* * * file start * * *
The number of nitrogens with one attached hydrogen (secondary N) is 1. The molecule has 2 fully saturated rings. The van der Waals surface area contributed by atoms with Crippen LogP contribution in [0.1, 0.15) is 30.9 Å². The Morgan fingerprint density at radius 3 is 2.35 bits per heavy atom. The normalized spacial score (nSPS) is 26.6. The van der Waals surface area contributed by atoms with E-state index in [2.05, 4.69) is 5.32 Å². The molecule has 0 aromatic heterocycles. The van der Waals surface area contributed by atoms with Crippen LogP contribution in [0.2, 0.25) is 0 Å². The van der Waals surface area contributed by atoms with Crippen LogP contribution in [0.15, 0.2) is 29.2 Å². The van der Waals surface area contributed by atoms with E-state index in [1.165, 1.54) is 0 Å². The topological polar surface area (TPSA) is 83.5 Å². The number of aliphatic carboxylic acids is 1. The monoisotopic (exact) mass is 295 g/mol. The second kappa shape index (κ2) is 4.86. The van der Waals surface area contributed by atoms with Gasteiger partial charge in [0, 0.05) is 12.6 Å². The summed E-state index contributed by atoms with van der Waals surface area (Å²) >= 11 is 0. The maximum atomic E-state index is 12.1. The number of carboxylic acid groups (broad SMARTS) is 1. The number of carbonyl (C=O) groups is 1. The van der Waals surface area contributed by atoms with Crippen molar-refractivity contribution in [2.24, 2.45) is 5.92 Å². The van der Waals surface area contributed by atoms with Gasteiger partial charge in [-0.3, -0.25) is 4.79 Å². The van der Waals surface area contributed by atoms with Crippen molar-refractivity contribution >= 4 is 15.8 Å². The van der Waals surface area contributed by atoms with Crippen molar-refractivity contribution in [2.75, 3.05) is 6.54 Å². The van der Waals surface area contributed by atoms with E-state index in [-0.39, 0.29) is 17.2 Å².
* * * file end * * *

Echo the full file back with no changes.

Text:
The number of nitrogens with one attached hydrogen (secondary N) is 1. The molecule has 2 fully saturated rings. The van der Waals surface area contributed by atoms with Crippen LogP contribution in [0.1, 0.15) is 30.9 Å². The Morgan fingerprint density at radius 3 is 2.35 bits per heavy atom. The normalized spacial score (nSPS) is 26.6. The van der Waals surface area contributed by atoms with E-state index in [2.05, 4.69) is 5.32 Å². The molecule has 0 aromatic heterocycles. The van der Waals surface area contributed by atoms with Crippen LogP contribution in [0.2, 0.25) is 0 Å². The van der Waals surface area contributed by atoms with Crippen LogP contribution in [0.15, 0.2) is 29.2 Å². The van der Waals surface area contributed by atoms with E-state index in [1.165, 1.54) is 0 Å². The topological polar surface area (TPSA) is 83.5 Å². The number of aliphatic carboxylic acids is 1. The monoisotopic (exact) mass is 295 g/mol. The second kappa shape index (κ2) is 4.86. The van der Waals surface area contributed by atoms with Gasteiger partial charge in [0, 0.05) is 12.6 Å². The summed E-state index contributed by atoms with van der Waals surface area (Å²) >= 11 is 0. The maximum atomic E-state index is 12.1. The number of carboxylic acid groups (broad SMARTS) is 1. The number of carbonyl (C=O) groups is 1. The van der Waals surface area contributed by atoms with Crippen molar-refractivity contribution in [2.24, 2.45) is 5.92 Å². The van der Waals surface area contributed by atoms with Gasteiger partial charge in [-0.3, -0.25) is 4.79 Å². The van der Waals surface area contributed by atoms with Crippen molar-refractivity contribution >= 4 is 15.8 Å². The van der Waals surface area contributed by atoms with Crippen molar-refractivity contribution in [2.75, 3.05) is 6.54 Å². The van der Waals surface area contributed by atoms with E-state index in [-0.39, 0.29) is 17.2 Å².